The Gosha x Adidas Ace 16+ Super sneaker just dropped in stores.
Gosha Rubchinskiy is as cool as his last name is long. The Russian designer (and occasional photographer, filmmaker, perfumer—seriously, what doesn’t this guy do?) has spent the past few years building a cult-like following and becoming a beloved name in the worlds of streetwear and high fashion for his youthful take on the medium. Along the way, Rubchinskiy has had his hand in a number of well-received sneaker collaborations: Reebok, FILA, and Vans, just to name a few. But it’s his latest sneaker (or more accurately, sock-sneaker) with Adidas that might make for his most sought after shoes to date.
The collaborative sneaker is part of Rubchinskiy’s latest collection with Adidas Originals, which is inspired by the younger generation of football (okay, soccer) fans. The collection has jerseys, jackets, sweatpants and more, but if these kicks look familiar, it’s because we just showed them off in our story on how to wear sock sneakers. What makes this Adidas sneaker—which is officially dubbed the Ace 16+ Super—an interesting move for Rubchinskiy is that all of his previous sneaker collaborations were focused on shoe styles that played on nostalgia over modern design. (Nothing against the Fila Tennis Classic, but they’re not exactly the pinnacle of modernity.) In contrast, the uber simple upper of the Adidas Ace 16+ is about as streamlined as sneakers get.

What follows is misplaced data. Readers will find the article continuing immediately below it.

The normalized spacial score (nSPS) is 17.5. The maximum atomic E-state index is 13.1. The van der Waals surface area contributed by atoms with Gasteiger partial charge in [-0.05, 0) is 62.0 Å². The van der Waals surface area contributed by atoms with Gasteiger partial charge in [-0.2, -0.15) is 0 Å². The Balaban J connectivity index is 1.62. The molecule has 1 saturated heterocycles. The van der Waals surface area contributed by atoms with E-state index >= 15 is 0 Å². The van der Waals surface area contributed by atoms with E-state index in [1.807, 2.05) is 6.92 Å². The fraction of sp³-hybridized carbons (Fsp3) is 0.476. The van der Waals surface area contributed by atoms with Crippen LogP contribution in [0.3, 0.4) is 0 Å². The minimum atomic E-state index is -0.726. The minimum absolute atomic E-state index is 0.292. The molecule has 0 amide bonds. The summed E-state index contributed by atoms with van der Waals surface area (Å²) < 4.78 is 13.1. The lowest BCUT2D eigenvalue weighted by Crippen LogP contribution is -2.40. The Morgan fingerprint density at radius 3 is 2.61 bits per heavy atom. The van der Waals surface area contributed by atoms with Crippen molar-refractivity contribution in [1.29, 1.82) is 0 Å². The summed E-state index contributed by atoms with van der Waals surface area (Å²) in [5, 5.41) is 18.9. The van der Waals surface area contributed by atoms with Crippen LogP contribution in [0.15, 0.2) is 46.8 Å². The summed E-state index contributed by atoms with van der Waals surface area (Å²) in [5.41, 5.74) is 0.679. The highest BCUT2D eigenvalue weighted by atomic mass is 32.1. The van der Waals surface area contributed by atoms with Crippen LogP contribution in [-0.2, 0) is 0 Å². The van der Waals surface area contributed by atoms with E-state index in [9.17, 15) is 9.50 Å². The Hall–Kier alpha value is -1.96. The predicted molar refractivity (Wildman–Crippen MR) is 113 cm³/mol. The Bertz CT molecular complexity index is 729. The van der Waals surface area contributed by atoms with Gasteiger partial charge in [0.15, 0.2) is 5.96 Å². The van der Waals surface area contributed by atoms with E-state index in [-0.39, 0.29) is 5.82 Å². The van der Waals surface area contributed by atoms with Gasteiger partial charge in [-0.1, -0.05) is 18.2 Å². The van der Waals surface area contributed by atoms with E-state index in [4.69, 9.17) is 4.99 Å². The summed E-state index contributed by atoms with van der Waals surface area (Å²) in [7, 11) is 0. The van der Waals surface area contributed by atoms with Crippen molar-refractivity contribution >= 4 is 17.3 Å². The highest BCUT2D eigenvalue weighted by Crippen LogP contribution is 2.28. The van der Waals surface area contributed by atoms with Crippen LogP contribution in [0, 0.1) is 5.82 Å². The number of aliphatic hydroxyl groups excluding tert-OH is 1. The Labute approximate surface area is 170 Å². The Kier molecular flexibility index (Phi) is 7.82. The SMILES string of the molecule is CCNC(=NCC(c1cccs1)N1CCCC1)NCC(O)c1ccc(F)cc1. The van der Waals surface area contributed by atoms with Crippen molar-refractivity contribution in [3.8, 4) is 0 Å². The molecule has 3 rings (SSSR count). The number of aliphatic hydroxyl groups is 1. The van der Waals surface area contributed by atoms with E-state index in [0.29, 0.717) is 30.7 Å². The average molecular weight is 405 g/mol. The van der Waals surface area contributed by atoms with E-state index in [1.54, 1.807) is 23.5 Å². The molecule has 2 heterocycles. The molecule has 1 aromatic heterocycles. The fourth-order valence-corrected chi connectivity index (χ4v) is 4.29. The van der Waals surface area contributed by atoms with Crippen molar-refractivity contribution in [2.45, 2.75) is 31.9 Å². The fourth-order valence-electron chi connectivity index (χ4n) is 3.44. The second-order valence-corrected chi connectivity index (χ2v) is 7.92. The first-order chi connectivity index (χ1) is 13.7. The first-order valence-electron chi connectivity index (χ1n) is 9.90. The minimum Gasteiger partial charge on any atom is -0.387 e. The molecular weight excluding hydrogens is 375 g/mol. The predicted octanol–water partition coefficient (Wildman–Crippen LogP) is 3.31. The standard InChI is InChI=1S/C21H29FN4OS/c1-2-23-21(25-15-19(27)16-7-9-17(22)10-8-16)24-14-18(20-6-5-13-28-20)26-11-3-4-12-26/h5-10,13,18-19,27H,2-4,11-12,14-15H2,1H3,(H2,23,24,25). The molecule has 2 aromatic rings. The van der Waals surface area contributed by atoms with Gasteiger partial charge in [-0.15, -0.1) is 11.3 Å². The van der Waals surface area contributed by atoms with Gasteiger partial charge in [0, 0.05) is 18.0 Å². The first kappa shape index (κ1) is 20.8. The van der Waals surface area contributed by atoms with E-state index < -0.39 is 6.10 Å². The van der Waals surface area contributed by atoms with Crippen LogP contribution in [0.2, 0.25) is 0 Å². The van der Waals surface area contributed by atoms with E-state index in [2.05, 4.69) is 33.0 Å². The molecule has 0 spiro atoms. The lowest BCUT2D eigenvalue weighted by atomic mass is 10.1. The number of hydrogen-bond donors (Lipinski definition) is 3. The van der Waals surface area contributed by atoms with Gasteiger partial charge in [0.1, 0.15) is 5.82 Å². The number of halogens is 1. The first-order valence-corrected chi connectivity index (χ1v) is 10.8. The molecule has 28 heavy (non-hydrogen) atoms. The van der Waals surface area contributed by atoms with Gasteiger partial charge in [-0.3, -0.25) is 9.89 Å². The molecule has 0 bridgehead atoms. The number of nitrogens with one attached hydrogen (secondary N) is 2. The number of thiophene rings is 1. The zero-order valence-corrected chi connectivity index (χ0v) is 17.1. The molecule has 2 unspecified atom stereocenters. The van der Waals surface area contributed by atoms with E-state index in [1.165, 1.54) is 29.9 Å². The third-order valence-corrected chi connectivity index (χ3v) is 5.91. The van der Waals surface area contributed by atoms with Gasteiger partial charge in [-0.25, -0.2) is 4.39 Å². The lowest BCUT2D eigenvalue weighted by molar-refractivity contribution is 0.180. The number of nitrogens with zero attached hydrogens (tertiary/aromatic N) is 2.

The sock-like shoe takes cues from the classic Adidas Ace 16+ soccer cleat, with a few savvy designer updates. An exaggerated ankle collar (made of Adidas’ signature Primeknit material) gives the silhouette its sleek and fashion-forward shape. It comes in three eye-catching colorways: vibrant red, black, and white—all expertly paired with white midsoles and rubber gum outsoles (remember, we told you those are a thing now). The sneaker is finished off with the classic Three Stripes motif on the sides, and features Adidas and Gosha Rubchinskiy logos at the heel. Only a guy with his finger on the pulse of what kids want like Rubchinskiy could have sneakerheads and fashion enthusiasts rushing out to buy a cleat-inspired pair of kicks—but after taking one glance at the sneaker itself, we don’t exactly blame them.